Researchers have discovered a link between certain changes in the genome of a tumor and increased chances of death across multiple types of cancer.
Their findings, published in eLife, suggest the percentage of a tumor’s genome with alterations in copy number (or ‘copy number alteration’; CNA) is associated with mortality in a range of cancers. CNA refers to the fact that a genome can contain different numbers of copies of the same gene (the copy number), which can be altered in cancer, leading to the tumor having more or less copies of that same gene.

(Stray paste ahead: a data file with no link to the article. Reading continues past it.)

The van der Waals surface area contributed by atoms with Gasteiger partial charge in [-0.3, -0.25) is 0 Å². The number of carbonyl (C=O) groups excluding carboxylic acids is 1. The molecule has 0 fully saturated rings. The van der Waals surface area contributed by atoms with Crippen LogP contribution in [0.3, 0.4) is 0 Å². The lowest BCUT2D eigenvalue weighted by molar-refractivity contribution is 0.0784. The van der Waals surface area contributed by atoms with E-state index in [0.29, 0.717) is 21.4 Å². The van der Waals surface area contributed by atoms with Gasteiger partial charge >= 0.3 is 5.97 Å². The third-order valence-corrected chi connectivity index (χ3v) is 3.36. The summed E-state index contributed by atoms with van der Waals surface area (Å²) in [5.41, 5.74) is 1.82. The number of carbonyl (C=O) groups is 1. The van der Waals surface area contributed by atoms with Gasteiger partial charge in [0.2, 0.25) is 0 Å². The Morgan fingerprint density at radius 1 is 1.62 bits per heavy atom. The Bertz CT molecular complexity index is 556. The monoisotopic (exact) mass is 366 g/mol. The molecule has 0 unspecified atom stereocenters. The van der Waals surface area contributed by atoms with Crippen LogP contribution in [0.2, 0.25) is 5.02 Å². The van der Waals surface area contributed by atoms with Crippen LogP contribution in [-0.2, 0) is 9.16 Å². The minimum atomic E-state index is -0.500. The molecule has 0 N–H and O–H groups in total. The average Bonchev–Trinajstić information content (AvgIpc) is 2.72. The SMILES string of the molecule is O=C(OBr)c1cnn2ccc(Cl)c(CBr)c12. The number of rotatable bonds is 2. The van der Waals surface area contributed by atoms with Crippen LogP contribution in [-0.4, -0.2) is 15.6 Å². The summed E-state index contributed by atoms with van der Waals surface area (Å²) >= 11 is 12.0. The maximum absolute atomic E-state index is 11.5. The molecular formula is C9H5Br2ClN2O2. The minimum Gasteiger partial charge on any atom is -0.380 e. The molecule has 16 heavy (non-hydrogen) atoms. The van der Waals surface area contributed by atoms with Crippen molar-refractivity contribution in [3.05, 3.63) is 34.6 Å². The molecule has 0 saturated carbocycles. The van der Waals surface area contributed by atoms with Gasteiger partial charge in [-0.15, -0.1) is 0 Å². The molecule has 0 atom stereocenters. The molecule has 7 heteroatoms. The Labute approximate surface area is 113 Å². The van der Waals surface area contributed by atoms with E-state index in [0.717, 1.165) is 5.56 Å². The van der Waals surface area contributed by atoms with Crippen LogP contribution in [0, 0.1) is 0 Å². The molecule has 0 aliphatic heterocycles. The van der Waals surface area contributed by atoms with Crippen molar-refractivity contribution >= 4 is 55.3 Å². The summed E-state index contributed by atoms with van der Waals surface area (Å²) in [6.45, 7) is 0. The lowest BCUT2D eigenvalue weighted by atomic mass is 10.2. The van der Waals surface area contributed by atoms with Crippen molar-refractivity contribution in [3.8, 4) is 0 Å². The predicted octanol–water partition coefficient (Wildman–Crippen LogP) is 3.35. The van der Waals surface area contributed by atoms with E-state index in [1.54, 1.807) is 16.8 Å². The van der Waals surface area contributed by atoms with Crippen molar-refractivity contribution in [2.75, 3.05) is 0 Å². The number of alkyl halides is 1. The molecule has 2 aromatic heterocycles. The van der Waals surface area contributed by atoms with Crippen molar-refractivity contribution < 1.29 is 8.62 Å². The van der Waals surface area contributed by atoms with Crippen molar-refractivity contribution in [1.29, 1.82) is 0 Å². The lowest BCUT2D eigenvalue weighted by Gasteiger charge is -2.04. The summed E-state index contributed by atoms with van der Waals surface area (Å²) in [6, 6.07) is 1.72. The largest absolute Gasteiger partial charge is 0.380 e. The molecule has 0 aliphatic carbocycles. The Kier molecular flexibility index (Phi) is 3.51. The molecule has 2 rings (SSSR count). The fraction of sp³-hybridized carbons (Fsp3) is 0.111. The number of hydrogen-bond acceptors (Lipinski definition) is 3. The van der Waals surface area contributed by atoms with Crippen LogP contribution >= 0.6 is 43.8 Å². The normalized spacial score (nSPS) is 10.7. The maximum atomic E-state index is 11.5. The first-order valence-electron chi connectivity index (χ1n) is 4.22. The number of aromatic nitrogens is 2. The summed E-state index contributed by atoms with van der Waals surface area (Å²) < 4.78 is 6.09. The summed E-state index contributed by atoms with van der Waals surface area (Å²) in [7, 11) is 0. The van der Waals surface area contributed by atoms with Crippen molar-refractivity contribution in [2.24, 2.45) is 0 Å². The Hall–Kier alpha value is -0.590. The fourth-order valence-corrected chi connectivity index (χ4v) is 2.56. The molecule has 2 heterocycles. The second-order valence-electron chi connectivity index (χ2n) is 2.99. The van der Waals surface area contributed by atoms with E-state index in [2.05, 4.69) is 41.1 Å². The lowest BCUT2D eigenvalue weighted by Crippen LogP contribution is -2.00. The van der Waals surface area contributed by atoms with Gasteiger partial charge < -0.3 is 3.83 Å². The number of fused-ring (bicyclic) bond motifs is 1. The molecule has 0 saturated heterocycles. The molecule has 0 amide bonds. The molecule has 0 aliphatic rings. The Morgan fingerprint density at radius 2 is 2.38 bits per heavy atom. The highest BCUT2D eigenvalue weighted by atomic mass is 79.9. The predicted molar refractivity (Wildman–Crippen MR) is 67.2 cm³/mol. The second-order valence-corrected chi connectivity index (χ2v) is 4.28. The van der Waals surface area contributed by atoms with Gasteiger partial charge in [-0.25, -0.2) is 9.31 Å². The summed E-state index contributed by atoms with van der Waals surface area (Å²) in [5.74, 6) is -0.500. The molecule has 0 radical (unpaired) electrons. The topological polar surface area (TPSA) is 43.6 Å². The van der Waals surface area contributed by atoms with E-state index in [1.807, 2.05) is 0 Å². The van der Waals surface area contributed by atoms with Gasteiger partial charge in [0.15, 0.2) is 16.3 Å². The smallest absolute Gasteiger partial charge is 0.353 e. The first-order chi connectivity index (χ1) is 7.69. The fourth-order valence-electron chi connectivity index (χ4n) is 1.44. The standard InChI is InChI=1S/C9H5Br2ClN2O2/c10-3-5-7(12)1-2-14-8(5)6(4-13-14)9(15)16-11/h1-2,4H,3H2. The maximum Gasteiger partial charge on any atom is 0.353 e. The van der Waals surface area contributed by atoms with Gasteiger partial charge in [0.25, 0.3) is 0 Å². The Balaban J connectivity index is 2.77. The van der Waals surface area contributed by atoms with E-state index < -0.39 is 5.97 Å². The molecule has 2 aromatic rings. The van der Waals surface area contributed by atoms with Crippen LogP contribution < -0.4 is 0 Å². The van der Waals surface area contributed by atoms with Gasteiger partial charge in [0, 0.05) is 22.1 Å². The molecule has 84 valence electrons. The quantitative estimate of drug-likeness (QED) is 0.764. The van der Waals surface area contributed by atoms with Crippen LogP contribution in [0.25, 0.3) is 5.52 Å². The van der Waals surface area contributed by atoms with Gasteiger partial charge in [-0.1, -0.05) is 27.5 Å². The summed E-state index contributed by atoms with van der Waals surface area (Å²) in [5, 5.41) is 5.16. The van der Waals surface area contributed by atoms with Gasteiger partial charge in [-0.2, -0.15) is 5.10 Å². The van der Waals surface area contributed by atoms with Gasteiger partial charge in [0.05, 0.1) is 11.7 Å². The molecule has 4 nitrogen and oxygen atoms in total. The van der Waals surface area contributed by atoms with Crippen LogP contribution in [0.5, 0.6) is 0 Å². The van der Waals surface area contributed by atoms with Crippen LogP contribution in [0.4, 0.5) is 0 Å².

The research also shows that the percentage of these alterations in a tumor genome, known as the CNA burden, can be measured using a clinically approved sequencing technique, highlighting its potential to predict outcomes for cancer patients in a clinical setting.
“As clinical genomic analysis of tumors and tumor biopsies becomes more widespread, there is a growing need to understand the prognostic factors captured by genomic features including CNA,” says lead author Haley Hieronymus, Senior Research Scientist in Charles Sawyers’ lab at Memorial Sloan Kettering Cancer Center, US. “Many specific genes altered by CNA have been associated with cancer outcomes; however, the relationship between
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